2 – A Moldovan-style oligarchy
BSSB.BE osw.waw.pl 17.06.2016
Five years of ‘Euro-imitation’
From the perspective of the parties currently in power in Moldova, European integration is interesting as an idea which makes it possible to attract the pro-European electorate. It is also considered a source of aid funds and loans. However, the real dimension of European integration, involving modernising the country by way of implementing necessary reforms, is not favourable for the coalition leaders because it poses a threat to their business dealings.
This is why, despite five years of rule by a coalition composed of pro-European parties which from the beginning announced their intention to modernise Moldova in the Western style, the country has not been subject to any structural reconstruction concerning how the state institutions operate.
Huge aid funds worth hundreds of millions of euros granted by the EU as part of support for reform programmes did not help much. For example, attempts at limiting the scale of ever-present, endemic corruption permeating all spheres of life in Moldova – from the judiciary through the financial sector to the schooling system and healthcare – have proved unsuccessful.
During the coalition’s rule, the scale of corruption increased further, which is evidenced by a drop of Moldova’s position in the Corruption Perceptions Index ranking list run by Transparency International – from 89th position in 2009 to 103rd in 2014.
Only 7% of Moldovans assess the effectiveness of the state’s anti-corruption actions as positive. During the rule of the pro-European parties, the National Anti-Corruption Centre, in place since 2002, which was supposed to be de-politicised and reformed to a degree even larger than during the rule of the Communists, was used mainly as an instrument of wielding political power.
The reorganisation of the Moldovan judiciary has not been successful, either.
- Appropriate legislation required by the EU concerning the reform of the judiciary was adopted, but was never implemented.
- This is why this area has remained corruption-ridden, ineffective and deeply subordinated to political influence.
- As a result of the dearth of real changes, since 2009 the level of society’s confidence in the judiciary has fallen from 37% to 23%. The weakness of the Moldovan judiciary and its dependence on political factors is clearly visible for example in the fact that the circumstances of the events of 7 April 2009 are still to be explained and the perpetrators have not been sentenced.
Similarly, no administrative reform to de-centralise the state has been implemented. Initial changes in this respect were officially launched in January 2012 as part of the implementation of the “national decentralisation strategy”. The political parties which are currently in power are not really interested in transferring a portion of central competencies to the regions (this concerns budgetary issues in particular), as this would reduce the opportunities to use local administration officials, currently controlled by the ruling parties, for example to carry out electoral canvassing.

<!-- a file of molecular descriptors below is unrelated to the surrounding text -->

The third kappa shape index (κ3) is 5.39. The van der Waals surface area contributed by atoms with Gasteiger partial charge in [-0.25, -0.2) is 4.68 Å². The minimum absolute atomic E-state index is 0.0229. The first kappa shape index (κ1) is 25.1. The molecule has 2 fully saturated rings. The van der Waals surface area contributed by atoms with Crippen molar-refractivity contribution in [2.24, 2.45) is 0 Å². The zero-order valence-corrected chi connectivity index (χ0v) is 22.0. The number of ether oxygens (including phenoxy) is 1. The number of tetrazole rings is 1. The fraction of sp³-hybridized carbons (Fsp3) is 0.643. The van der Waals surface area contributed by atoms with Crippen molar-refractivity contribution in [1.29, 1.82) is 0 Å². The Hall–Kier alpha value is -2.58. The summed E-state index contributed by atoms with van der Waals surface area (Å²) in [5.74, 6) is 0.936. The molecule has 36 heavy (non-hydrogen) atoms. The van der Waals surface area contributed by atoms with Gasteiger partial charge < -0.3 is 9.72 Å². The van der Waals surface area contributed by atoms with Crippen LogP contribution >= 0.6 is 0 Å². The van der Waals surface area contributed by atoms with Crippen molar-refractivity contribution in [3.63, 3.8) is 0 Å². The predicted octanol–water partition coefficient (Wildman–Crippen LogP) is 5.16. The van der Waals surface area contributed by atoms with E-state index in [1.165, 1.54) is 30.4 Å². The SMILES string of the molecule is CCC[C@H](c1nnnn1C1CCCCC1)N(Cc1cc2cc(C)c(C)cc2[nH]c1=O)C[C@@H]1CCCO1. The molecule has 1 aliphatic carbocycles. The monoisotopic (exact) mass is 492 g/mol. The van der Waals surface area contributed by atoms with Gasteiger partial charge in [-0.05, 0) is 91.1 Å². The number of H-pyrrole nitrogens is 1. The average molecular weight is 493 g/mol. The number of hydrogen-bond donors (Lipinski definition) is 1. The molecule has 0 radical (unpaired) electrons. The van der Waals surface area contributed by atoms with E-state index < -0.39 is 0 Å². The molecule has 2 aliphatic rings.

The system of power which emerged in Moldova, dominated by two oligarchs who control the two major political parties, is extremely difficult to change. This is because the integration of the state’s institutions with business circles is very deep and has no precedent in the history of Moldova after 1991.
The potential loss of political influence by representatives of the ruling elite would spell a very serious weakening of their business position. This was evident for example in the case of Oleg Voronin, son of PCRM’s leader, who lost a major part of his income after the Communists withdrew from power in 2009.
To some degree, the economic position of Moldovan oligarchs has been a result of their control over lucrative private businesses and the simultaneous creation of favourable conditions for their operation by exerting influence on the government.
However, what is fundamental to the exalted position of a portion of the Moldovan political and business elite is the oligarchs’ participation in the system of power and their access to the state’s financial transfers (including foreign aid) which results from it. It also enables this group to reap considerable profit from corrupt practices.
In this type of system, there is serious doubt as to whether Moldova can maintain a long-term pro-European orientation. It should be expected that if PLDM and PDM, supported by the Communists, continue to block the implementation of reforms they might perceive as a challenge to their interests, including the reform required by the Association Agreement (and this seems probable), Brussels will radically cut the financial aid granted to Moldova and will reduce political support it currently gives to Moldova’s coalition leaders.
It is beyond doubt that the functioning of the system of oligarchy which emerged in Moldova in recent years suits Russia.
Firstly, it slows down the process of Moldova’s integration with the EU (or even blocks it completely in the long-term perspective).
Furthermore, it makes it possible for the Kremlin to influence Moldova’s politics by corrupting business clans by way of economic and political arguments.
Moldova’s political elite is not really interested in the country’s deep reconstruction and comprehensive integration with European structures.
This leads to a situation in which Russia does not need to take any radical measures to stop the process of Moldova’s de-Sovietisation and the implementation of a European model of state and of the economy in Moldova.
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